•«»• Across five albums as the leader of Grace Potter and the Nocturnals, the Vermont–bred singer, songwriter, and multi–instrumentalist Grace Potter has earned plenty of name recognition. Enter Midnight, her first solo album. Potter and the Nocturnals broke through with their 2010 self–titled album, which debuted at No. 19 on the Billboard 200.
•«»• People like Kenny Chesney started taking notice of Potter and enlisting her for their own songs — in this case, Chesney’s Grammy–nominated “You and Tequila” and, later, “El Cerrito Place” and this year’s hit “Wild Child”. Even if Potter isn’t naturally a country singer (and she isn’t), country fans have taken a liking to her, widening her fan base and demanding this moment, her solo debut.
•«»• But there were stops along the way after the initial breakthrough. Another album from Potter and the Nocturnals, 2012’s The Lion the Beast the Beat, followed that 2010 eponymous effort and “You and Tequila”. Potter has also climbed enough rungs that she and her new solo band were able to open up for The Rolling Stones at two tour stops in June, with Potter entrusted to sing “Gimme Shelter” alongside Mick Jagger at Minneapolis’ TCF Bank Stadium. And why not: Whether or not a superstar like Jagger or Chesney is with her in the studio or onstage, she’s a vivacious presence destined for her own success, separate from the Nocturnals.
•«»• By now, Potter has traveled practically everywhere in the realms of Americana and traditional rock music, and done so ably. On Midnight, she goes for an even broader range of sounds, including (in order of least surprising to most) The Band–esque heartland stomp, vaguely twangy Southern rock, sensual new wave glide, and wiggly post–Pharrell funk. It’s a bold array, and the songs themselves are pretty bold, too, with multi–tracked choruses, erupting electric guitar riffs, and propulsive percussion. It’s a concise, hooky collection of songs with which the 32–year–old Potter has given herself chances to become bigger than ever as a solo name.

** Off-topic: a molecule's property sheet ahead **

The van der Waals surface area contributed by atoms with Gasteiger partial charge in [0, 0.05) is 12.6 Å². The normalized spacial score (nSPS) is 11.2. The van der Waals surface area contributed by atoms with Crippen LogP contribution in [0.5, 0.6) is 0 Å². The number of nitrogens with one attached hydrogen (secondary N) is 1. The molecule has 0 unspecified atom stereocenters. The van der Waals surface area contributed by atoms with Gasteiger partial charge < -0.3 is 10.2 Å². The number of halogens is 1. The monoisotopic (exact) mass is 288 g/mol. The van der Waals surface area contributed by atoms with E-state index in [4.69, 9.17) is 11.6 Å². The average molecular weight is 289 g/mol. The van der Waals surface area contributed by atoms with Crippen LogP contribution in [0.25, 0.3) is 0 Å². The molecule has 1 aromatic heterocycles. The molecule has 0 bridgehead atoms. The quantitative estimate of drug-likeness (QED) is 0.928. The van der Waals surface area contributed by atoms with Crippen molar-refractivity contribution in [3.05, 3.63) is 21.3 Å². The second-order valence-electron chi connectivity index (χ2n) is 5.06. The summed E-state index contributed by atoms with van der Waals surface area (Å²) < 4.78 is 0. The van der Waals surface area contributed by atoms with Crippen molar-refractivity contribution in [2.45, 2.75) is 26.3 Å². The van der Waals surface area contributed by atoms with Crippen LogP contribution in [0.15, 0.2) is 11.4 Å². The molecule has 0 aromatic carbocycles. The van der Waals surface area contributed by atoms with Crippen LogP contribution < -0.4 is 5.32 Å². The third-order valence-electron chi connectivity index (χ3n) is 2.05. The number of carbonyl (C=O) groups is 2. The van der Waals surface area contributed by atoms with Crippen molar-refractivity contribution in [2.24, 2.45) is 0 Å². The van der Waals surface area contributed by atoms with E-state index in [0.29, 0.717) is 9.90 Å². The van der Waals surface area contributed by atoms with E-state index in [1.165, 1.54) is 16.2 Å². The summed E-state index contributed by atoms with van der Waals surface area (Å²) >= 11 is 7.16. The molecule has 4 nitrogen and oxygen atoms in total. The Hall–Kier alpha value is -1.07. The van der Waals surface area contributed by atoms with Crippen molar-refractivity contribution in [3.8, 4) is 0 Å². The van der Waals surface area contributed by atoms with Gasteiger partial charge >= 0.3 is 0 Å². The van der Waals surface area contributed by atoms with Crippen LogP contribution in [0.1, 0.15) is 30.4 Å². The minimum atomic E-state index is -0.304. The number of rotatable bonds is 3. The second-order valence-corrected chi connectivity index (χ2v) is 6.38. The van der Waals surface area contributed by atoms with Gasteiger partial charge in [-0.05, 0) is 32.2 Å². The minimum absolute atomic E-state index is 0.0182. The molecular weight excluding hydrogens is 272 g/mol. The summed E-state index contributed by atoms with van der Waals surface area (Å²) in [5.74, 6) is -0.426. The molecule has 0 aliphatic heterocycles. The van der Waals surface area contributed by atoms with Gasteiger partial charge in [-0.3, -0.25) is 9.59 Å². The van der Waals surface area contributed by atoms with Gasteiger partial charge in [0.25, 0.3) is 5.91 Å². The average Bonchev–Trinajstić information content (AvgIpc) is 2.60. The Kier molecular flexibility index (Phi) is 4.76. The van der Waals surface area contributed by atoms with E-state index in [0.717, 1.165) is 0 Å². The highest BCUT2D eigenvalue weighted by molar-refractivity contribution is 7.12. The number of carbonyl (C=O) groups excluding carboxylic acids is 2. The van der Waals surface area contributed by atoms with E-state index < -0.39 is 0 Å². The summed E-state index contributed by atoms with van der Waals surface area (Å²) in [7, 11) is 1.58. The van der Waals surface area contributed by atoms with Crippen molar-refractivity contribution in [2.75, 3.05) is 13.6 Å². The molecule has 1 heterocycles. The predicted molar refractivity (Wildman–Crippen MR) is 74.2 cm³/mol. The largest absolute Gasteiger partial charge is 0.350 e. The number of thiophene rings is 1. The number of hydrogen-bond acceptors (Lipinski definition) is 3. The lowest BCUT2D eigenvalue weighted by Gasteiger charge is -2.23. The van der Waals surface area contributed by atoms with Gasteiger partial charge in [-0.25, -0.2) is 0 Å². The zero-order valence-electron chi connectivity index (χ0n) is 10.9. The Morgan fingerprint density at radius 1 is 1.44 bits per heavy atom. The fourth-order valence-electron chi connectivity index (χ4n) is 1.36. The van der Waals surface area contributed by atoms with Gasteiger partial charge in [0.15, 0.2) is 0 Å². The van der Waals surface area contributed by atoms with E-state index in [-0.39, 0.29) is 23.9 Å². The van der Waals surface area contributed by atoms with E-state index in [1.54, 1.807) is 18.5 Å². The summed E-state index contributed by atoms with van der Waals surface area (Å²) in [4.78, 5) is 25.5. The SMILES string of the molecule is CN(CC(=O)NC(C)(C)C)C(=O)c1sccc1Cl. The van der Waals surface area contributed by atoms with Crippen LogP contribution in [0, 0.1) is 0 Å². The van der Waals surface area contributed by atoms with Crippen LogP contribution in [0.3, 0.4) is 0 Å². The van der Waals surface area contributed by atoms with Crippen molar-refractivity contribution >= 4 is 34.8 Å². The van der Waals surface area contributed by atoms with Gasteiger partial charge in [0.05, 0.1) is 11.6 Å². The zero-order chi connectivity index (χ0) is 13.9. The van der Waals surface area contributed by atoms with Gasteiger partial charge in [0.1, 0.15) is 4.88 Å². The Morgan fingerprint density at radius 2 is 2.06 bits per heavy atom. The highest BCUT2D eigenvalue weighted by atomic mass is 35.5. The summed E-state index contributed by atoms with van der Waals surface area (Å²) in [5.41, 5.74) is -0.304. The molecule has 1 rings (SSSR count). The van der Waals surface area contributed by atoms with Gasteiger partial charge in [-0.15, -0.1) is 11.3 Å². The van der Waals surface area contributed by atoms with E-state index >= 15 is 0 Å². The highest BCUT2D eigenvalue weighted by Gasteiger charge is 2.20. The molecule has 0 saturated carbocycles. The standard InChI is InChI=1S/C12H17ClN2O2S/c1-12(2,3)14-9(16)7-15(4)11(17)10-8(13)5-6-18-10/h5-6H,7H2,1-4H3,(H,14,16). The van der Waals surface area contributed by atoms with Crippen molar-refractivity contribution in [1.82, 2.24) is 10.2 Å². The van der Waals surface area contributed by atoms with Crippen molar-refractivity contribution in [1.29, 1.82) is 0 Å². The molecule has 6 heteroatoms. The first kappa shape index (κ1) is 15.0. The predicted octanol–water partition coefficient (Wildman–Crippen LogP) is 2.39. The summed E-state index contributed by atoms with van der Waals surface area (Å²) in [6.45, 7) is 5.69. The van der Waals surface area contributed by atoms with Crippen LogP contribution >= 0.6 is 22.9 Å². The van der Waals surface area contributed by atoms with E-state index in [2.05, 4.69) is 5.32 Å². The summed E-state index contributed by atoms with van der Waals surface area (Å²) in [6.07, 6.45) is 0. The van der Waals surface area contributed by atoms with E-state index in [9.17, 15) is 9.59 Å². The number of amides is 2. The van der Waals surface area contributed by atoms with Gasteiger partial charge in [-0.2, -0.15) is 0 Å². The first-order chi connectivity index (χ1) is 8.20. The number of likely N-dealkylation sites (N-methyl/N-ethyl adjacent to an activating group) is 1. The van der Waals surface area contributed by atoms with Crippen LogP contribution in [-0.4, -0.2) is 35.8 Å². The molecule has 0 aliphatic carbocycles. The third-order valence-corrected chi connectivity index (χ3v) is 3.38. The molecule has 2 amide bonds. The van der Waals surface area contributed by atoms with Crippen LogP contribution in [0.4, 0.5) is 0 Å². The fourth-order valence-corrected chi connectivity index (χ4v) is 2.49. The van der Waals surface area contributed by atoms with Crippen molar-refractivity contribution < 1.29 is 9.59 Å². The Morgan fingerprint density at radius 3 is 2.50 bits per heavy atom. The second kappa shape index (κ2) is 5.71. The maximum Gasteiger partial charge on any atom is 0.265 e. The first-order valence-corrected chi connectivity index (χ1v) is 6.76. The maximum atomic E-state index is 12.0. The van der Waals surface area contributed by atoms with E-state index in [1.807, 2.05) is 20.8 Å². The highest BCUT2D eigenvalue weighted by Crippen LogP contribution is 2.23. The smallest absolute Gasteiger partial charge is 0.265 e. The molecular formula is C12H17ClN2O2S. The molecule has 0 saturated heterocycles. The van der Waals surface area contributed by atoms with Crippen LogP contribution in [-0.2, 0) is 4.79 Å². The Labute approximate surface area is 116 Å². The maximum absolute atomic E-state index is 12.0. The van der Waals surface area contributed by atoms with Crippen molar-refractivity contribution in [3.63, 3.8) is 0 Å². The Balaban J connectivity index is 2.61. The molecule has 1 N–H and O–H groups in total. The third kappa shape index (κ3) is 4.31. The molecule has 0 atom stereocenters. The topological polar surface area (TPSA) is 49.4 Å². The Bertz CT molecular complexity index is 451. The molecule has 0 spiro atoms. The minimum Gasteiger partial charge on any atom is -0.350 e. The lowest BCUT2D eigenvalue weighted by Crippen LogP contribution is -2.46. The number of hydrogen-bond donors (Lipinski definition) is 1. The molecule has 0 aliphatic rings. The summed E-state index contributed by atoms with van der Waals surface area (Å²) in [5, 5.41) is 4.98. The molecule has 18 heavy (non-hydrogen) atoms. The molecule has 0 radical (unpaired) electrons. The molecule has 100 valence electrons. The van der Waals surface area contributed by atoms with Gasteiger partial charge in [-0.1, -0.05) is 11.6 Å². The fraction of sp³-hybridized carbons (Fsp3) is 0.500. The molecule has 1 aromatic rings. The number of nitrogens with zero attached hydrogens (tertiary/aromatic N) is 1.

•«»• That’s one way of looking at things, anyway. Another view says that these songs are too bouncy and crystalline to be subtle or even particularly artistic, and maybe that doesn’t align with the fine work Potter has done with the Nocturnals. Things quiet down during the album’s final third with “Low”, but even that song builds enough that it feels as colossal as jubilant lead single “Alive Tonight”. That’s not necessarily a flaw, though the Nocturnals’ understated whimsicality has made for some of their defining moments. When they get to the closer on their albums — take This Is Somewhere’s “Big White Gate”, for example — they always seem to hit on a refined grandeur that keeps substance at the heart of its audacity. The songs on Midnight, on the other hand, convey their meaning at the expense of specificity. “You and me, together we’re gonna be/ The instigators/ Revolution loves company/ We are the revelators,” Potter declares on “Instigators”. The exceptions, like penultimate song “Nobody’s Born with a Broken Heart” and its narrative verses, are rare.
•«»• Clearly, Midnight was designed as a hit machine, or at least any song here could be a single. “There’s nothing like a party to make you move this way/ There’s nothing stopping me from sweeping you away,” Potter glows on “Biggest Fan”, a song about reveling in the emotional highs of a party and, seemingly, a statement about this album’s bubbly nature. Whether ebullient, regretful, or somewhere in between, Potter is an engaging center of attention, coming up with impressive (if under–nuanced) performances more often than not. © The Associated Press
By JON CARAMANICA, AUG. 12, 2015
•«»• (A version of this review appears in print on August 13, 2015, on page C3 of the New York edition with the headline: Review: Grace Potter Stretches Her Sound on ‘Midnight,’ Her Debut Solo Album.) •«»•
BY MICHAEL MADDEN ON AUGUST 06, 2015, 6:01 AM, SCORE: B–
|↑ Grace Potter — Midnight (August 14, 2015) ↓|